Step 2: Approval/Rejection of the preconfer request . Next, the preconfer receives the preconfirmation request from the user and must decide whether to return a promise or reject the request. The preconfer must verify the preconfirmation request is valid, and whether the preconfirmation fee is sufficient. We discuss the difficulty of determining fee sufficiency later on. If the preconfer decides to accept the request, they return a slashable promise back to the user. This promise at minimum consists of a signature over the user’s request. Depending on the type of promise offered, the preconfer may need to include additional data in the promise such as an updated state root or sequencing number. They may also need to publicly stream this data so other users can make future preconfirmation requests.

Step 3: User verification of the preconfirmation . Finally, the user receives and verifies the promise. At minimum, the user verifies the preconfer’s signature. Depending on the type of promise, the user may also need to use additional data from the preconfer to verify that their request conditions were met. If this verification fails the user can submit the promise for slashing.

The three steps above constitute a binding agreement between the user and preconfer. Bundling transactions and preconfirmation fees such that one is not valid without the other removes the need for an additional fair exchange protocol between the user and preconfer. Later on, we address what may happen if the preconfer does not respond with a promise in a timely manner.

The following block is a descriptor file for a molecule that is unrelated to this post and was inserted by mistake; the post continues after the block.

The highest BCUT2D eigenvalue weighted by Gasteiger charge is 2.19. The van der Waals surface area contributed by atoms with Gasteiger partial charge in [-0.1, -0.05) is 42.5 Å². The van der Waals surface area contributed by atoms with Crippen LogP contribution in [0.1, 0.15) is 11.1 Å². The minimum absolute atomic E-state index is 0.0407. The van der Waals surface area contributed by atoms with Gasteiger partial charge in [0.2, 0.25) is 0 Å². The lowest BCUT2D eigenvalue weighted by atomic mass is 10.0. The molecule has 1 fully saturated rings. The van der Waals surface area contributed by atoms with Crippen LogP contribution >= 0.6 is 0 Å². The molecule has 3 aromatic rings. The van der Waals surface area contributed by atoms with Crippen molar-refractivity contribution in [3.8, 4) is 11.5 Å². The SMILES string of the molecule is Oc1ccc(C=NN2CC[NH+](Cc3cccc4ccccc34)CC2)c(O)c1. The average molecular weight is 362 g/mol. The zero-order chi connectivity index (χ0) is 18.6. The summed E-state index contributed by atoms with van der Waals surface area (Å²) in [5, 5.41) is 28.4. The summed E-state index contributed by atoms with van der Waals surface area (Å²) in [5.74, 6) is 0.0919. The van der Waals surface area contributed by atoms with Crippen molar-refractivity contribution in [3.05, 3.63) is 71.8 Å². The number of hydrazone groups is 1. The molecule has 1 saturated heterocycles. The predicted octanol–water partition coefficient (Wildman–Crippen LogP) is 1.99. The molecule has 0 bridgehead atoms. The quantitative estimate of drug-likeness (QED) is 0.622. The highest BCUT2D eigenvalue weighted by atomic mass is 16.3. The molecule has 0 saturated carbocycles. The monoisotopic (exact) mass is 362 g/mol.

Inclusion and Execution

PP preconfirmations are first included in a sequencing block, and then executed, as described below.

Figure 1: PP Preconfirmations Protocol Flow

The next preconfer in the proposer ordering is not necessarily the next block proposer of the sequencing protocol. Without loss of generality, let’s assume proposers are chosen uniformly. If \frac{1}{\rho} sequencing validators opt to become preconfers, it is expected that a preconfer will be a proposer on average every \rho blocks. Preconfirmed and non-preconfirmed transactions can be included in any sequencing block, but all transactions are queued for execution until a preconfer successfully proposes a block [^3].

Non-preconfers may include whichever transactions they wish in their blocks, including transactions preconfirmed by other validators. Non-preconfers do not need to be aware of the PP preconfirmation protocol.

Preconfers may also include whichever transactions they wish in their blocks so long as their preconfirmation promises are met. Preconfers must include any preconfirmations they made unless one of the following conditions applies:

  • The preconfirmed transaction was nullified and would not have been executed. This could occur if a conflicting transaction executed in an earlier block. Examples of conflicting transactions could be: a different transaction with the same nonce, the same transaction that was unbundled by the user and submitted as a non-preconfirmed transaction, or a transaction included by an earlier preconfer. The preconfer may need to participate in arbitration to prove that the transaction was properly nullified.
  • The preconfirmed transaction was included in a previous block. In this case the derivation pipeline will take care of correctly inserting this transaction into the preconfirmed transaction ordering for the next rollup block. In practice, there will likely be a practical limit to how many blocks back a preconfirmed transaction can appear before its preconfer’s block.